"We're trying to win every game we play and we're not throwing in any towels," Dempster said. "We have our regulars in there and guys in situations and we're trying to do what we need to do to win."
Cubs manager Lou Piniella isn't working on scouting reports for all possible scenarios.
"It doesn't matter to us," Piniella said. "Whoever we play, we play. I saw where the Phillies won, I saw where the Mets lost, I saw where Milwaukee won."
What about the White Sox?
"Their game wasn't over," he said.
The White Sox did lose Friday, but so did the Minnesota Twins, so the other Chicago team is a half-game back in the American League Central and still in contention for a playoff spot.
Piniella is thinking about the NLDS.
"For us, right now it looks like the Dodgers," he said. "We'll know by this weekend, I guess. We've just got to play whoever we play but we have to play better than tonight. It won't matter who we play if we don't play better than we did tonight."
The Cubs' only concerns heading into this final regular-season series were sorting out the bullpen for the playoff roster and healing minor injuries. Geovany Soto, who has had some soreness in his left hand, came out of the game after wincing on an awkward swing in the sixth. He expected to take Saturday off as a precaution and be back in the lineup Sunday.
Dempster is set. The right-hander, who will start Game 1 of the NLDS, tuned up by throwing 80 pitches over five innings and gave up one run on four hits while striking out four. He's the first Cubs pitcher to finish the season with an ERA under 3.00 and 200 innings since Carlos Zambrano did so in 2004 (2.75 ERA, 209 2/3 innings). Dempster compiled a 2.96 ERA, which ranks among the NL leaders, and totaled 206 2/3 innings this year.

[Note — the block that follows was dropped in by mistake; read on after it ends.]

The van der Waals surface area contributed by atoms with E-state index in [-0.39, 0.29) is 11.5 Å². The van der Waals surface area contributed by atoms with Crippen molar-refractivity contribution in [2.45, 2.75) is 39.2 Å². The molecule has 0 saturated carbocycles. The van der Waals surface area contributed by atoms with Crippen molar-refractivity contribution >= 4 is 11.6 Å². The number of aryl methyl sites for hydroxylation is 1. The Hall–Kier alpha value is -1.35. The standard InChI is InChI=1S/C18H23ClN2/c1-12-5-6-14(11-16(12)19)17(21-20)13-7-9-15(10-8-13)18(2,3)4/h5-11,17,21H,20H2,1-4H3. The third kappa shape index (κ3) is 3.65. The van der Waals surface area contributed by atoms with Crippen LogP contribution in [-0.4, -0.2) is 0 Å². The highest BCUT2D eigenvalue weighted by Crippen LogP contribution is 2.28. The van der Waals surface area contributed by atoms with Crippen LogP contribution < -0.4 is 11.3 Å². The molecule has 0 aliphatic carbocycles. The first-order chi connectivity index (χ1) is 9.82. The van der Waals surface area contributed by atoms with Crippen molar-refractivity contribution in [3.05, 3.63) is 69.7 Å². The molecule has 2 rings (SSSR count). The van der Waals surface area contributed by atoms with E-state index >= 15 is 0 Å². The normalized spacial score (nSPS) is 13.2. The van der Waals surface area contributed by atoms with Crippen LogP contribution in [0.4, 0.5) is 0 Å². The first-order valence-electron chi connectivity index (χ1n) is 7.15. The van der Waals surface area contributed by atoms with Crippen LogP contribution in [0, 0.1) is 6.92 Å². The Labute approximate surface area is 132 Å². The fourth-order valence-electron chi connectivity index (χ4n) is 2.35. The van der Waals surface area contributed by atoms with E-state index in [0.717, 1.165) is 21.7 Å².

"I wanted to go out there and try to win the game," said Dempster, who finished the year with a career-high 17 wins. "I knew I was going to be on a shorter pitch count so your chances [of winning] are a lot lower because you're not going to be in there as long. I was just trying to attack the zone and throw strikes. I knew they'd be ready today. It was a good battle.
"For me, I have another start five days from now and I'm going to go out there and be ready for that one," he said.
Piniella is trying to give players a chance to catch their second wind and still field a competitive team.
"It's a fine line getting people work and trying to win baseball games," he said. "It's not that darn easy. It's very difficult in fact, especially when the other team needs to win and you're just playing. It wasn't a good ballgame. We had a balk, catcher's interference, bad baserunning. Outside of that, we played well."
Jim Edmonds hit his 20th homer of the season, and 19th with the Cubs, with one out in the second inning off starter Jeff Suppan. The Brewers tied the game in the second on Jason Kendall's two-out RBI double.
The Cubs continued their bullpen audition after Dempster was pulled. Milwaukee had two on and one out in the sixth against Sean Marshall (3-5) when Jeff Samardzija took over, and the rookie got J.J. Hardy to pop up, but Corey Hart dropped a single in front of left fielder Alfonso Soriano to break the tie.
Weeks connected off Chad Gaudin with one out in a weird eighth in which pitcher Seth McClung (6-6) batted for himself, reached on catcher's interference and advanced on a balk call.
"We've been trying to get Gaudin ready for the postseason and that's not coming along well," Piniella said. "We're in a little bit of what you could call a transition [regarding the bullpen] but we'll be fine when Wednesday comes along and we'll get everything back in place."
Gaudin has missed some time because of back problems.
"I felt good, I felt strong," the right-hander said. "I felt I was throwing the ball the way I wanted to. I just didn't get it done."
There is one good thing to come out of Friday's games: The Houston Astros were eliminated from the Wild Card and the Cubs will not have to play a Hurricane Ike makeup game on Monday.
"I wasn't looking forward to going anywhere Monday except back to good ol' Chicago," Piniella said.